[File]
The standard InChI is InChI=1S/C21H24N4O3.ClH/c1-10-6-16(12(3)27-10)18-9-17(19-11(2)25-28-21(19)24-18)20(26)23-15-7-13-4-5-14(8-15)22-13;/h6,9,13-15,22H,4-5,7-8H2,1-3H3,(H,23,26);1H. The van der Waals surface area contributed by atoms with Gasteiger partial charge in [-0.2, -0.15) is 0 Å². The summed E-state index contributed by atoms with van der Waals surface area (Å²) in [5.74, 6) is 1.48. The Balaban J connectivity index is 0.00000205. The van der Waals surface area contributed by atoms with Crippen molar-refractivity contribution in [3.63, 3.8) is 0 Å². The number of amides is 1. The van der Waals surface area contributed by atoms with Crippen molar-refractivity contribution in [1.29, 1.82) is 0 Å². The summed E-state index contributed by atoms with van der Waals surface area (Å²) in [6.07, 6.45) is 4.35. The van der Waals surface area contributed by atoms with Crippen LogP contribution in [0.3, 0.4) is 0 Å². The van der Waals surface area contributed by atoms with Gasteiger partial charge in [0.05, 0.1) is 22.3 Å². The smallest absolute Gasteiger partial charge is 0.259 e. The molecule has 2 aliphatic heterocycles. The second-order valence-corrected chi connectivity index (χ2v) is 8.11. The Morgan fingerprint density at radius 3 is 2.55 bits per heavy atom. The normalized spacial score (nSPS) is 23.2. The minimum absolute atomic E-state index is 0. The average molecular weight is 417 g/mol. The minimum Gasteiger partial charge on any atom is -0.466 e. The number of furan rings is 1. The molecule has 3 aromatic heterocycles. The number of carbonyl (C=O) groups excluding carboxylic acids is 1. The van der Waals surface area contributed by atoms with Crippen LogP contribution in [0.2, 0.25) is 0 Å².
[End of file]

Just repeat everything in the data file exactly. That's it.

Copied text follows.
The standard InChI is InChI=1S/C21H24N4O3.ClH/c1-10-6-16(12(3)27-10)18-9-17(19-11(2)25-28-21(19)24-18)20(26)23-15-7-13-4-5-14(8-15)22-13;/h6,9,13-15,22H,4-5,7-8H2,1-3H3,(H,23,26);1H. The van der Waals surface area contributed by atoms with Gasteiger partial charge in [-0.2, -0.15) is 0 Å². The summed E-state index contributed by atoms with van der Waals surface area (Å²) in [5.74, 6) is 1.48. The Balaban J connectivity index is 0.00000205. The van der Waals surface area contributed by atoms with Crippen molar-refractivity contribution in [3.63, 3.8) is 0 Å². The number of amides is 1. The van der Waals surface area contributed by atoms with Crippen molar-refractivity contribution in [1.29, 1.82) is 0 Å². The summed E-state index contributed by atoms with van der Waals surface area (Å²) in [6.07, 6.45) is 4.35. The van der Waals surface area contributed by atoms with Crippen LogP contribution in [0.3, 0.4) is 0 Å². The van der Waals surface area contributed by atoms with Gasteiger partial charge in [0.05, 0.1) is 22.3 Å². The smallest absolute Gasteiger partial charge is 0.259 e. The molecule has 2 aliphatic heterocycles. The second-order valence-corrected chi connectivity index (χ2v) is 8.11. The Morgan fingerprint density at radius 3 is 2.55 bits per heavy atom. The normalized spacial score (nSPS) is 23.2. The minimum absolute atomic E-state index is 0. The average molecular weight is 417 g/mol. The minimum Gasteiger partial charge on any atom is -0.466 e. The number of furan rings is 1. The molecule has 3 aromatic heterocycles. The number of carbonyl (C=O) groups excluding carboxylic acids is 1. The van der Waals surface area contributed by atoms with Crippen LogP contribution in [0.2, 0.25) is 0 Å².